Posted at blog.joehuffman.org by Lyle at UltiMAK is this entitled "The Sound of Gun Fire from Downrange." I posted a comment there that I append to his below.
Be certain to go to the site and watch the video. If you can, set up a means of similarly training yourself and your buddies to know the sounds and sights of small arms firing.
It is important to know these sounds (and to experience the light effects of weapons fired at night) if you wish to stay alive when the range goes two-way.
I've long been disgusted by Hollywood's portrayal of sounds. Sounds in space, sound traveling at the speed of light, and the ridiculous sounds of gunfire made up in a studio. Even the news services will often do a time-shift, to synchronize the sound of a distant event with the video even though anyone who's been alive long enough to understand what they're seeing on TV knows that sound and light travel at different rates. I just, do, not, get why TV and movie people have to screw up reality so much. Far from adding anything, it subtracts from the final product.
For example, I think the long delay in the sound of a distant explosion at Boomershoot makes the experience more awesome. It adds to the perception of enormity. The movie, "Band of Brothers" is an attempt to show it like it really was, and for the most part they seem to have done a good job. Not when it comes to sound editing though. Super-sonic bullets whiz by, "whoosh-whoosh, zip, zip" and so on, and of course the sound always travels at the speed of light. It's taking a serious subject and turning it into slapstick.
In the interest of universal understanding, I made this recording of .308 rifle fire from about 380 yards while setting up some rifles for Boomershoot. The camera is about 20 yards from the targets (yeah, I was holding the camera, but I was behind a hill from the gun and in radio communication with the shooter-- completely safe).
Each shot delivers multiple sonic effects or events. First is the "CRACK-hiss" (mini sonic boom) from the bullet. Take the sonic boom from a jet flying over, speed it up a few octaves, and you'll have about the same thing. That bit is interesting in that it does not come from the gun, but from the bullet. You have no sense of the direction from which the bullet came. Imagine standing in the water on the shore of a lake and feeling the wake from a passing boat on your legs. From that sensation alone, you have no idea of where the boat came from, and little or no information about its direction of travel. The bullet's wake, as sound, gives you no more information-- just a "snap" that seems to come from nowhere. Next is the sound of impact, which is only audible in the first shot in this recording. Then comes the "boom" from the muzzle blast, followed by the reverberation in the surrounding hills and trees.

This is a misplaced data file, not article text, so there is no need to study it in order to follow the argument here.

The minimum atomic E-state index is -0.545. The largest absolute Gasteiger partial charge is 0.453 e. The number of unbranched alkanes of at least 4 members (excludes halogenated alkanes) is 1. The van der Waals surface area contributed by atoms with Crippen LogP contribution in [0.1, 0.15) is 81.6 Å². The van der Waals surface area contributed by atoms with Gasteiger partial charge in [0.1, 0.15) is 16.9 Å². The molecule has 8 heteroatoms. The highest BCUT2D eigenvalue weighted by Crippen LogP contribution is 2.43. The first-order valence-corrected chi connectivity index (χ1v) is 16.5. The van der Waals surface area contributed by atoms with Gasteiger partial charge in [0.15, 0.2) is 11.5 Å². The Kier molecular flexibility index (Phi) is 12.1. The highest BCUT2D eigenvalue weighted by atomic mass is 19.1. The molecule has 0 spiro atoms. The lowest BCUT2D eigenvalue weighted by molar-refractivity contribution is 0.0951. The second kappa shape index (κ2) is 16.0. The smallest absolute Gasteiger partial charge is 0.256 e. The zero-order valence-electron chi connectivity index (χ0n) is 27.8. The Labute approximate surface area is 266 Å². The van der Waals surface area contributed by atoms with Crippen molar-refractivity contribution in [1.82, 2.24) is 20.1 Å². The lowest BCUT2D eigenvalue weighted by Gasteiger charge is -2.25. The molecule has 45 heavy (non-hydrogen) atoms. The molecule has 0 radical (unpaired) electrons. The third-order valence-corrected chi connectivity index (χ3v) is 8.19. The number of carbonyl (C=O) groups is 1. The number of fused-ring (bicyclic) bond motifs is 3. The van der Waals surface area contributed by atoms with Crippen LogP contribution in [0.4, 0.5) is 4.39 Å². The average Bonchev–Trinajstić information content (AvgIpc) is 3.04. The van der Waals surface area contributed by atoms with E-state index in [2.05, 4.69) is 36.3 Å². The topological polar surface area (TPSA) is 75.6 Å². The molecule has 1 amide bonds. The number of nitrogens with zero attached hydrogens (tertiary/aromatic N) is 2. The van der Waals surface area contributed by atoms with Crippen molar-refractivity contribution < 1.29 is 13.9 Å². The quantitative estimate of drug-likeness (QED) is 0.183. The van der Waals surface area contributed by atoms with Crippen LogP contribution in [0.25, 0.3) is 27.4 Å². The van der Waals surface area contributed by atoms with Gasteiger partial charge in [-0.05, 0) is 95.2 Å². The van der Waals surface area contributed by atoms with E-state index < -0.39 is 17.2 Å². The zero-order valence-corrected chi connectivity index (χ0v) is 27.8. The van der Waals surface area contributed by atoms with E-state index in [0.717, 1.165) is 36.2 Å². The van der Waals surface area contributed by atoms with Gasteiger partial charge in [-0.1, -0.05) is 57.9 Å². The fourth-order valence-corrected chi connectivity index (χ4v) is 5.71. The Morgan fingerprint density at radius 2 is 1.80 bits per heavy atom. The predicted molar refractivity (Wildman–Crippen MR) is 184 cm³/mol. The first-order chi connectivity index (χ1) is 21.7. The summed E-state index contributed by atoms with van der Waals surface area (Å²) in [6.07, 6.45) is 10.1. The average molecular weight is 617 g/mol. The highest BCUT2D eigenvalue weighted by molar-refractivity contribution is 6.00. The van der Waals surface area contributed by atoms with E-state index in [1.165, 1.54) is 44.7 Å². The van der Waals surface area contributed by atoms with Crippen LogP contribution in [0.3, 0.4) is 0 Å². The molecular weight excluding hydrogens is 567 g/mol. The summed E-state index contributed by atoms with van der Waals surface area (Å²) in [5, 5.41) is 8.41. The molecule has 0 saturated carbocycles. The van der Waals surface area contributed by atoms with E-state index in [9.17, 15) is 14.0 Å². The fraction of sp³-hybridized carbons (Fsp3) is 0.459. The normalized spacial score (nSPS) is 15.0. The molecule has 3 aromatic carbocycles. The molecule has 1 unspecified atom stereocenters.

Note that the reverb almost seems louder than the crack-boom. That's due to the AGC (Automatic Gain Control) circuitry, A.K.A. "compression" built into the camera. The initial crack drives circuitry into gain reduction, and the gain comes back up for the reverb. To get the relative levels of the events portrayed accurately, I'll have to take a full-range stereo recorder into the field on another day and use its un-compressed level mode. If you have some nice speakers (and pretty powerful, as the dynamic range is quite wide) you’ll hear it as if you were actually standing there.
Regular CD audio has a dynamic range of about 100dB, IIRC-- close enough. This recording isn’t all that bad, though. Crank up the volume, use good speakers, and boost the bass to get the full effect (the mini electret mic on the camera isn’t great for bass response);
In 1942, the United States Army made a training film, of which I have a dubbed VHS copy, that illustrated this for soldiers. They covered the sound effects of weapons large and small on the battlefield from M1911 to 155mm howitzer, at all ranges -- origin, overhead, and impact area.
I have trained folks in this by positioning them behind a backstop during the daylight at a local range, and also by letting them experience night fire from downrange by firing semi-auto rifles of different types from a fixed rest (much like the wooden framework used in infantry training for overhead fire, although in this case they are standing to side so they can both see and hear weapons effects at one hundred yards).
Note: in the night firing you learn very quickly which so-called flash suppressors actually suppress flash.